I realize the following is pretty store-wonky, but it's the kind of thing I never see written about. Perhaps there are business school scenarios and formulas that explain the following, but I don't know of them. ("Ah, yes," says the Professor, "the Goddwin Principle....")
Christmas and summer sales aren't just healthy because they are bigger than the rest of the year.
They're healthy because they are broader than the rest of the year. That is, you sell a wider array of material.
During regular months with regular customers -- you tend to sell within a narrower range of material. The more specialized the customers, the more specialized the material.
For instance, I can go hours, or even days, where the vast majority of sales are to regulars coming in and buying what's on their subscription shelves and nothing more.
And once all your regulars have passed on a particular product, chances are they aren't going to change their mind later.
Whereas, someone new in the door is going to be open to everything in the store, because he's never seen it before. In fact, he's more likely to buy the passed over product, because he's already gotten the in-demand product in his own base store, and it's more than likely the left-overs at his store are different from the left-overs in my store.
I'll try to explain the benefits of this.
Take a random 10 different items. Let's say that I have doubles on three of those ten items. What this means is, my regulars stopped buying before I got down to the one-of-each I like to keep in stock.
If over the course of a busy season, I sell one each of all 10 items, I won't have to restock at least 30% them, because I had duplicates. (Any product I don't have to replace is worth, more or less, 4 of product I do have to replace.)
If over the course of the slow months, I keep selling say, 5 out of the 10 items, but never the ones I have duplicates of, then I have to replace all 5 items.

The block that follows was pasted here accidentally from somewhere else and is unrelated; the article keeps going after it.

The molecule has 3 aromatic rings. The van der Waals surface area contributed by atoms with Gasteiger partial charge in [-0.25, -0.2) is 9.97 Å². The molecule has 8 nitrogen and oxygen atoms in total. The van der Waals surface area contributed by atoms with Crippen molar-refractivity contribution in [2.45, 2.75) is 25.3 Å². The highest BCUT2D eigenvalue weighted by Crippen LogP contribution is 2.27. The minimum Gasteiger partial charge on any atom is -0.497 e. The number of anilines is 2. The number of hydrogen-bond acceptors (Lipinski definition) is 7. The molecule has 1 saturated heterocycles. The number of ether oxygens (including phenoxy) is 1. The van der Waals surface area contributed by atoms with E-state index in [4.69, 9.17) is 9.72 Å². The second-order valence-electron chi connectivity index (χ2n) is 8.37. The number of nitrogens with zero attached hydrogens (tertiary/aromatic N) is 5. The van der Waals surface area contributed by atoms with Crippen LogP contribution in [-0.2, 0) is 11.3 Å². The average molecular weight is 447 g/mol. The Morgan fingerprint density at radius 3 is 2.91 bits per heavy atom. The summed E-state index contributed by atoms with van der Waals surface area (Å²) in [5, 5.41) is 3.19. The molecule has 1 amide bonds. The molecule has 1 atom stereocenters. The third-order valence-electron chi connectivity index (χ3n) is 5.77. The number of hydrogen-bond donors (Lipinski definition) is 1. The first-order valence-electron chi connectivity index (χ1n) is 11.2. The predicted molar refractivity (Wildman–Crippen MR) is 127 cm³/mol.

But usually, in the slow months, it's worse than that. I'll keep selling, over and over again, the 3 most in demand of the 10 items. Since the other 7 aren't selling, my margins shrink -- and what happens is, either I go into the red to replace the best-sellers, or I start developing spot shortages.
But you need to buy the 3 best-sellers; and if you sell them enough times, they may or may not end up paying for all or part of the 7 slow-sellers.
(One of the advantages to staying mostly out of debt, and having a cash cushion, is that you can replace spot shortages faster, without hurting the store. But then you have debt....)
I don't know if all this is clear: it's a concept I'm still trying to figure out. Much like the realization I had years ago that you can have an active store selling lots of stuff, but still be bleeding red ink under the surface.
(Example: you sell 60% of a product in a week and think you have a winner; so you reinvest. But you only sell 20% more over the next 2 months, and then 10% over the next 4 months; and basically never sell the last 10% of the original order. Meanwhile, you've done the same thing with the second wave of material. If you aren't paying close attention, you will end up with your profits frozen in slow or unsaleable inventory...even though on the surface you may feel you've been busy selling.) (""Ah, yes," says the Professor, "The Carson Formula....")
4 days ago